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This is How You Leap Into a Life of Adventure

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This is How You Leap Into a Life of Adventure

Home / BALANCE / This is How You Leap Into a Life of Adventure
"I found myself standing at the top of a waterfall in Maui, staring down into the pool below and knew I had to jump."
Starting down the path of adventure begins long before we take that first jump out of the plane.
-Mary DeRaedt

For most of us, the answer to the question,” Do you want a life full of adventure?” would be an immediate and resounding “Yes!” And yet when we look at our life as it is, we see simply that, our life.

So we start looking into other people’s lives and their adventures. They seem to always be flying off to foreign countries, rafting down white water, climbing mountains or leaving a great job at Google or Facebook to sail around the world. We dream of having the money or the time or maybe just the courage to do these very things. But so far, it hasn’t happened.

But are these things really all that it means to live a life of adventure? Yes going on safari, climbing a mountain, and skydiving is exciting– but starting down the path of adventure begins long before we take that first jump out of the plane. It requires that we live a life that embraces adventure in all temporal directions. Our past, our present, and our future.

Adventure is How We See the World 

When we are kids, everything seemed like an adventure. The world was big and just climbing the monkey bars on the playground was the adventure of a lifetime. But as we grow, our perspective shifts and we lose our wonder. We start to view daily challenges as negative events. The monkey bars become just one more struggle to overcome. We look back on our lives and see only the mundane.

But if you really want to start living a life of adventure, you have to begin seeing the adventure in every single day. A few weeks ago I was in the city meeting a friend when my shoe broke. I was left in the middle of the city, with one shoe and an impending rain storm! As I turned a corner, I ran into another friend who loaned me a pair of shoes that barely fit and I put them on just as it began to pour rain.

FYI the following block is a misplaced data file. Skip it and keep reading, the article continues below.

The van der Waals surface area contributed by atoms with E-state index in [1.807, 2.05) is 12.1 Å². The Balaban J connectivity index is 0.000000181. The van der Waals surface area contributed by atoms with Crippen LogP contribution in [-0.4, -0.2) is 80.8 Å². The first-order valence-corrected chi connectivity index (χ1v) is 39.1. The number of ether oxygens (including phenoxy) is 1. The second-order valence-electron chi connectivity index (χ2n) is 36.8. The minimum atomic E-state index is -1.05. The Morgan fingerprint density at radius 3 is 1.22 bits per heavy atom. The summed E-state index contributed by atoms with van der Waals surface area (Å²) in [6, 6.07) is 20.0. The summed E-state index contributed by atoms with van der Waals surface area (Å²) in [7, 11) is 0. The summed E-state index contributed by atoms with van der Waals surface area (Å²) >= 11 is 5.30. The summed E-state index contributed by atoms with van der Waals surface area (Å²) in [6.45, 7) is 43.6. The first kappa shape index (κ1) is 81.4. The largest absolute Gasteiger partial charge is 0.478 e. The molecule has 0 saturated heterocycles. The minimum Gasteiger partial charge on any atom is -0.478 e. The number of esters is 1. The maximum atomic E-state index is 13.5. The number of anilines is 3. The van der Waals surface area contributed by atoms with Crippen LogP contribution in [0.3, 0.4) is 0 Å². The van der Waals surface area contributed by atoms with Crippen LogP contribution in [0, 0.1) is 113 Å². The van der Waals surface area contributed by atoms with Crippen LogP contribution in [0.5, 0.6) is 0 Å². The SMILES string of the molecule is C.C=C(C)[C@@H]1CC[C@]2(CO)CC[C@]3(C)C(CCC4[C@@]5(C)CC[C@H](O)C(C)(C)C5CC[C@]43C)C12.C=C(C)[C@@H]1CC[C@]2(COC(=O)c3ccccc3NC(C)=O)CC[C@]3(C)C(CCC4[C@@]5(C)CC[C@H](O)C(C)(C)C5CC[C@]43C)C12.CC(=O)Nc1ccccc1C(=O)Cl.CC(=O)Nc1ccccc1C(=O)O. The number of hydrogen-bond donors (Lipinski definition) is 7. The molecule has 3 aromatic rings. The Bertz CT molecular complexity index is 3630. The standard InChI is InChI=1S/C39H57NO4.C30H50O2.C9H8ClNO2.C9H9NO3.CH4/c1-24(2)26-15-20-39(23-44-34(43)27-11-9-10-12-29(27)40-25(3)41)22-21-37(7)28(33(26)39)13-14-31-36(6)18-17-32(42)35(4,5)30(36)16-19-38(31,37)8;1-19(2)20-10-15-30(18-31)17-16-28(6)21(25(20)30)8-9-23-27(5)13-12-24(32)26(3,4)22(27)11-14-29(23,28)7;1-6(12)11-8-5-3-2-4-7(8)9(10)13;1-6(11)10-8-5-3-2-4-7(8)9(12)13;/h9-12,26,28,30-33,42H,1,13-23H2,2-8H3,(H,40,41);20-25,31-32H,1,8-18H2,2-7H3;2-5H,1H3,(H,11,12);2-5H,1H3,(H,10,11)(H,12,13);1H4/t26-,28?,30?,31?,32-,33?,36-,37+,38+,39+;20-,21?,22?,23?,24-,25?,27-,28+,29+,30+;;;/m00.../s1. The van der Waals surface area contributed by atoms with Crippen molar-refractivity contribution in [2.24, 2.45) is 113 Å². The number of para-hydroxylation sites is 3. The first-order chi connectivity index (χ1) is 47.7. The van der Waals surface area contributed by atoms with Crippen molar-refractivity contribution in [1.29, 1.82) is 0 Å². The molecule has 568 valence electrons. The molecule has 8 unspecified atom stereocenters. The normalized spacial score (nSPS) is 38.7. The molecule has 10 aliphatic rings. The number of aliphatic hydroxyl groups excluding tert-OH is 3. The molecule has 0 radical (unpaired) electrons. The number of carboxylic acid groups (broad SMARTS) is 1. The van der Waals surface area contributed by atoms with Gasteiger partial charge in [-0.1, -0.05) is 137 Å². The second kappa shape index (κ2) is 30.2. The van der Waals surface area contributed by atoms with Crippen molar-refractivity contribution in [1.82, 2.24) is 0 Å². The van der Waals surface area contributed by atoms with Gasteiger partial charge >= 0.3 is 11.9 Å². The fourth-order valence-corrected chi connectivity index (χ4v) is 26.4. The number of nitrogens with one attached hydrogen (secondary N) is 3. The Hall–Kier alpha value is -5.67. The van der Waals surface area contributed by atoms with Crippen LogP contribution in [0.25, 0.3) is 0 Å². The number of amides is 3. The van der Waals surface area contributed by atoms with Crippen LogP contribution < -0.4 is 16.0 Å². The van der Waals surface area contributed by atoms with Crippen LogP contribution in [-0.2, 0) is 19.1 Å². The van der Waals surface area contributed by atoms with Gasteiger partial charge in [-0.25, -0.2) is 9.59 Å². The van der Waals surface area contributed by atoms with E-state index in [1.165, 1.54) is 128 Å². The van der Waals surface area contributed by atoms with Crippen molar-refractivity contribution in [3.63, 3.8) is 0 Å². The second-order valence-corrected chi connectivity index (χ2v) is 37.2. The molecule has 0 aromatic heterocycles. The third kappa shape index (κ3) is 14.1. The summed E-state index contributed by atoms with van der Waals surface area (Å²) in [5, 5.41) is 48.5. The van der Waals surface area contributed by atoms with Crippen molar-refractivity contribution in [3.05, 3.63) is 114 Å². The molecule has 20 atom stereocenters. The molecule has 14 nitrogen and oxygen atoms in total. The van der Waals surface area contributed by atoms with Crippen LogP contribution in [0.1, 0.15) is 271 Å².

For many, this would have been a horrible day of broken shoes and walking through a storm without an umbrella. But for me, it was a wonderful adventure. After all, I had a friend who was nice enough to loan me shoes, my body is strong and capable and the rain was refreshing. I was soaked and slimy by the time I met a friend for a drink later, but I was happy and excited! What an adventure, running through the rain in a beautiful city like Washington, DC in borrowed shoes.

This attitude of looking for adventure is the first step toward living an adventurous life. Are you able to find adventure in the present moment?

Adventure is About Overcoming 

Human beings don’t gain self-confidence by sitting around and watching others have adventures. We each have in our minds the experiences that scare us and push us outside our comfort zone. There can be very practical reasons like time and money that hold us back, but in my experience, these practical considerations can usually be worked out with the right motivation and preparation.

They are usually a defensive response to other, less concrete barriers, like the belief that other people get to have those experiences, not me. Or, more likely, fear that you won’t be able to handle the struggle, discomfort and fear that are the most solid companions of every adventure. Things aren’t called adventure because they are comfortable and peaceful. Adventure is about experiencing difficulty and challenge and coming out the other side stronger and exhilarated. Pushing against our fears and boundaries can be the most exciting adventure of all.

About a year ago, I found myself standing at the top of a waterfall in Maui, staring down into the pool below and knew I had to jump. That moment of fear and excitement was preceded by a long uncomfortable flight, a three hour hike through muddy jungle, and a rope climb up a rock wall. But all of that was worth it once I ran off the edge. The struggle to get there is what made it even more amazing. Because adventure is about overcoming.

Stop listening to other people’s stories about adventure or stalking their adventures on Instagram and Facebook, and start living your own. Rethink the stories from the past that were actually adventures, look for the adventures in today and plan for the next great adventure in your future. Do you want to travel? Go back to school? Work in a foreign country? Climb a mountain or run a marathon?

Know that you are already an adventurer and the next set of monkey bars are calling your name.

about the author

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Dr. Mary DeRaedt
Mary DeRaedt, MS, LPC, NCC is a Licensed Professional Counselor, clinical supervisor, and counselor educator. Based at the Gil Institute for Trauma Recovery and Education, Mary specializes in approaching issues from a holistic perspective-- with areas of expertise including young adult life transitions, relationship problems, & trauma.